Microsoft’s recent launch of its Azure IP Advantage programme for the company’s cloud customers has generated a great deal of coverage. On the IAM blog, we argued that it once again showed the company to be a world leader when it comes to creating value from its patent portfolio. Regular IAM blog contributor and former Microsoft chief patent counsel Bart Eppenauer – now managing partner of the Seattle office of Shook Hardy & Bacon – has put together a piece for us that explains why that is undoubtedly the case. Equally as important, however, is his observation that the Azure programme puts Microsoft way out ahead of the current number one cloud service provider, Amazon and its AWS programme, as well as (to a lesser extent) Google.

Microsoft can send trolls to attack Amazon or Amazon’s customers, then say, “flee to Microsoft or go bankrupt!” It’s not unthinkable given what we saw in recent history.

A lot of people use AWS to host GNU/Linux with a lot of Free software such as Apache. Only software patents can ever be asserted against customers of AWS and if Amazon was to offer indemnification of some kind, it would still enable Microsoft’s trolls to drive up the operation costs and thus hosting fees, rendering the platform less competitive. Amazon is actually one of the most sued (if not the most sued) company over patents.

As a side note, we often complain that Microsoft sends its trolls to attack Google. Microsoft’s legal targets (targets for bullies with patents) these days are typically Chrome or Chrome OS and Android, the GNU/Linux- and Linux-based operating systems (respectively) from Google. Microsoft goes after the pertinent OEMs as they have less incentive than Google to fight back in court. Having said that, Google too has gone to the dark side, as we noted a short while ago. TechDirt‘s founder too has just said that it’s “Disappointing To See Google’s Waymo Sue Over Patents” and this is what he published hours ago:

For years, we had pointed out that one of the nice things about the new generation of tech companies was that they rarely seemed to use patents offensively. Yes, they were subject to tons of patent lawsuits from trolls or from legacy players trying to hang on against innovators, but we’ve pointed out in the past that young companies innovate, while older companies litigate. So, we have a tendency to watch companies to see when they shift from being patent litigation defenders, to going on the offensive. For years — even as patent system supporters falsely claimed that Google only existed because of patents — it was good to see not a single example of Google going on the offensive and filing patent lawsuits against other companies.

That changed, unfortunately, back in 2012 when Google brought a patent lawsuit against Apple. Some argued that it wasn’t “really” Google, because it came from Motorola, a company that Google had purchased (mainly for the patents) and then only owned for a short while before dumping, but it was still a Google-owned property going on the offensive. At that time, we argued that if Google really wanted to support patent reform (as the company claimed) then it should stop being a patent aggressor.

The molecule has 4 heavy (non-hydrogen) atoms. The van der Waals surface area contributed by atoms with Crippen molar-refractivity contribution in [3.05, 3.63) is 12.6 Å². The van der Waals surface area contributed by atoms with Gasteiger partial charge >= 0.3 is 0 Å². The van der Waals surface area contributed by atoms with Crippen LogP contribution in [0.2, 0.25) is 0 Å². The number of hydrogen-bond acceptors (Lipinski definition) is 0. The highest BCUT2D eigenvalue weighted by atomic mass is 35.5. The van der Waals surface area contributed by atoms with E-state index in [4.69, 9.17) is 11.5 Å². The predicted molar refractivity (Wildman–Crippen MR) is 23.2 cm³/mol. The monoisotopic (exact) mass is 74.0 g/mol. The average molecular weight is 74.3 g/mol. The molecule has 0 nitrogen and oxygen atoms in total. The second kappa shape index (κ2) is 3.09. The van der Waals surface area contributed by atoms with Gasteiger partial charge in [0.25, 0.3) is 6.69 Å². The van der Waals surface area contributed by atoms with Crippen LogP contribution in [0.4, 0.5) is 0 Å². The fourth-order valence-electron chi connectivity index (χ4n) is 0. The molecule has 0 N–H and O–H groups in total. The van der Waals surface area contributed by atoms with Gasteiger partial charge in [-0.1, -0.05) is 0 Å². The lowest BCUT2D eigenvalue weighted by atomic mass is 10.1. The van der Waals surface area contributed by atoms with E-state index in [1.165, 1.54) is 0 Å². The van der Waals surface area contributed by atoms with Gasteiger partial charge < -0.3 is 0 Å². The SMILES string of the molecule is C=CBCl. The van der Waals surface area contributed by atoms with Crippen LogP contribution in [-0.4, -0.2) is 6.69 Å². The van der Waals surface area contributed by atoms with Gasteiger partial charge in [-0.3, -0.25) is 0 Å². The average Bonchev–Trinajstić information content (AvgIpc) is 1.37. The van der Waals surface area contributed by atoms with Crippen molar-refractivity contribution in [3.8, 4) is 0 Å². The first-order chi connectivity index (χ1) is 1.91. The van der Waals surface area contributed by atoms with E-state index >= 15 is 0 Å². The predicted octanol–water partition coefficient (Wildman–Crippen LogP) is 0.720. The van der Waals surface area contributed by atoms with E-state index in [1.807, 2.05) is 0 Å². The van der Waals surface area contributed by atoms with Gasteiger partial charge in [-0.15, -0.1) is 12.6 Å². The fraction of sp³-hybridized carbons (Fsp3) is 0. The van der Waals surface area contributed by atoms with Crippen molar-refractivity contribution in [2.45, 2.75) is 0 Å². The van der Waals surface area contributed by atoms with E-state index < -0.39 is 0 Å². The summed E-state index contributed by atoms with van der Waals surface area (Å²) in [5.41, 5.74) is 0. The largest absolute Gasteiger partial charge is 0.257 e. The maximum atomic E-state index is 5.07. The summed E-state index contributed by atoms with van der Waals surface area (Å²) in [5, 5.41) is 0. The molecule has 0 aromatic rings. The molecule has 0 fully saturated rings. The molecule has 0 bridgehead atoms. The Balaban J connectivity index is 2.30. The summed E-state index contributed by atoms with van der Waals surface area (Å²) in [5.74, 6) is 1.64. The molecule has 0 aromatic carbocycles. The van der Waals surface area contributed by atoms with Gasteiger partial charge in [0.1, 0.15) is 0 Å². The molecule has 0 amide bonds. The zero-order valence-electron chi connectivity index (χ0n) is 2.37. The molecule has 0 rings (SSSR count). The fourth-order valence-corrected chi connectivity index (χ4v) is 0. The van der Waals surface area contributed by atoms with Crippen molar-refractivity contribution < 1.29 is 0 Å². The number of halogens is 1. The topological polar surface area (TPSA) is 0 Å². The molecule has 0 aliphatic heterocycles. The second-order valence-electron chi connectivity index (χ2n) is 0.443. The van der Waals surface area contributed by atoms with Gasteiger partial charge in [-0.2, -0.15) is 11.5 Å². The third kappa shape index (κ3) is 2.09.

Where are the large corporate actors that are willing to publicly and prominently fight back against software patents? Are there no real allies left, at least not among companies that grew too large to care? And what good is OIN or the Linux Foundation if they are mere lapdogs of some of the world’s largest patent bullies?

04.28.16

Latest Black Duck Puff Pieces a Good Example of Bad Journalism and How Not to Report

Posted in Deception, Free/Libre Software, FUD, Marketing, Security at 8:38 am by Dr. Roy Schestowitz

No investigation, just churnalism

Churnalism

Summary: Why the latest “Future of Open Source Survey” — much like its predecessors — isn’t really a survey but just another churnalism opportunity for the Microsoft-connected Black Duck, which is a proprietary parasite inside the FOSS community

THE “Future of Open Source Survey” is not a survey. It’s just Black Duck’s self-promotional (marketing) tripe packaged as a “survey”. This is a common PR tactic, it’s not unique. We wrote about this so-called ‘survey’ in several articles in the past, e.g.:

We now have more of the same churnalism and it comes from the usual ‘news’ networks, in addition to paid press releases. When we first mentioned Shipley 8 years ago he was busy doing one nefarious thing and two years ago we saw him joining the Microsoft-connected Black Duck. He is quoted as saying (CBS) that “the rapid adoption of open source has outpaced the implementation of effective open-source management and security practices. We see opportunities to make significant improvements in those areas. With nearly half of respondents saying they have no formal processes to track their open source, and half reporting that no one has responsibility for identifying known vulnerabilities and tracking remediation, we expect to see more focus on those areas.” Thanks for the FUD, Mr. Shipley. So where do I buy your proprietary software (and software patents-protected) ‘solution’? That is, after all, what it’s all about, isn’t it? The ‘survey’ is an excuse or a carrier (if not Trojan horse) for proprietary software marketing.